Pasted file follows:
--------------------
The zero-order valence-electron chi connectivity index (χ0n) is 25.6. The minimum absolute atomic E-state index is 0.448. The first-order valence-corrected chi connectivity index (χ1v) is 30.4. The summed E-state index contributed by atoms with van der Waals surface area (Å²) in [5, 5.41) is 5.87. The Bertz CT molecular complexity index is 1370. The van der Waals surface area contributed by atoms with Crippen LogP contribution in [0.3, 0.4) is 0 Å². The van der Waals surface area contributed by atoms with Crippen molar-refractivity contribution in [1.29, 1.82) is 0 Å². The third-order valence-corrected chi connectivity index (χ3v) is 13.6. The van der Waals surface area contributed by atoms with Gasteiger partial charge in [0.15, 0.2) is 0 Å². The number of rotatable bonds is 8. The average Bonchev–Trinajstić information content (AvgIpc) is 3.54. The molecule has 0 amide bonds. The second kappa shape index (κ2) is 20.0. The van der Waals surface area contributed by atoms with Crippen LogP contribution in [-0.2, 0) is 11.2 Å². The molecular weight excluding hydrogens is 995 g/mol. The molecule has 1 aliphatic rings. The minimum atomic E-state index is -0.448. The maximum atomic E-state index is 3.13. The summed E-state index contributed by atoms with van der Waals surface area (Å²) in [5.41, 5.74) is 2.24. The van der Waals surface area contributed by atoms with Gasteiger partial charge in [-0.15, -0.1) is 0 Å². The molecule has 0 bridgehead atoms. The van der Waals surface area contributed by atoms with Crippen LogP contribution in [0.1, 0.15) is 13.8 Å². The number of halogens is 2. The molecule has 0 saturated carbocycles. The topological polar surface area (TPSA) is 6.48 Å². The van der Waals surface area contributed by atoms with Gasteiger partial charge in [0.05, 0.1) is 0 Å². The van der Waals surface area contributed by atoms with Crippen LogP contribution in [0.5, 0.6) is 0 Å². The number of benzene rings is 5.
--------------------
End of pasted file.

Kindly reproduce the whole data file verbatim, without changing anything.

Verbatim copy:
The zero-order valence-electron chi connectivity index (χ0n) is 25.6. The minimum absolute atomic E-state index is 0.448. The first-order valence-corrected chi connectivity index (χ1v) is 30.4. The summed E-state index contributed by atoms with van der Waals surface area (Å²) in [5, 5.41) is 5.87. The Bertz CT molecular complexity index is 1370. The van der Waals surface area contributed by atoms with Crippen LogP contribution in [0.3, 0.4) is 0 Å². The van der Waals surface area contributed by atoms with Crippen molar-refractivity contribution in [1.29, 1.82) is 0 Å². The third-order valence-corrected chi connectivity index (χ3v) is 13.6. The van der Waals surface area contributed by atoms with Gasteiger partial charge in [0.15, 0.2) is 0 Å². The number of rotatable bonds is 8. The average Bonchev–Trinajstić information content (AvgIpc) is 3.54. The molecule has 0 amide bonds. The second kappa shape index (κ2) is 20.0. The van der Waals surface area contributed by atoms with Crippen LogP contribution in [-0.2, 0) is 11.2 Å². The molecular weight excluding hydrogens is 995 g/mol. The molecule has 1 aliphatic rings. The minimum atomic E-state index is -0.448. The maximum atomic E-state index is 3.13. The summed E-state index contributed by atoms with van der Waals surface area (Å²) in [5.41, 5.74) is 2.24. The van der Waals surface area contributed by atoms with Gasteiger partial charge in [-0.15, -0.1) is 0 Å². The molecule has 0 bridgehead atoms. The van der Waals surface area contributed by atoms with Crippen LogP contribution in [0.1, 0.15) is 13.8 Å². The number of halogens is 2. The molecule has 0 saturated carbocycles. The topological polar surface area (TPSA) is 6.48 Å². The van der Waals surface area contributed by atoms with Gasteiger partial charge in [0.05, 0.1) is 0 Å². The van der Waals surface area contributed by atoms with Crippen LogP contribution in [0.5, 0.6) is 0 Å². The number of benzene rings is 5.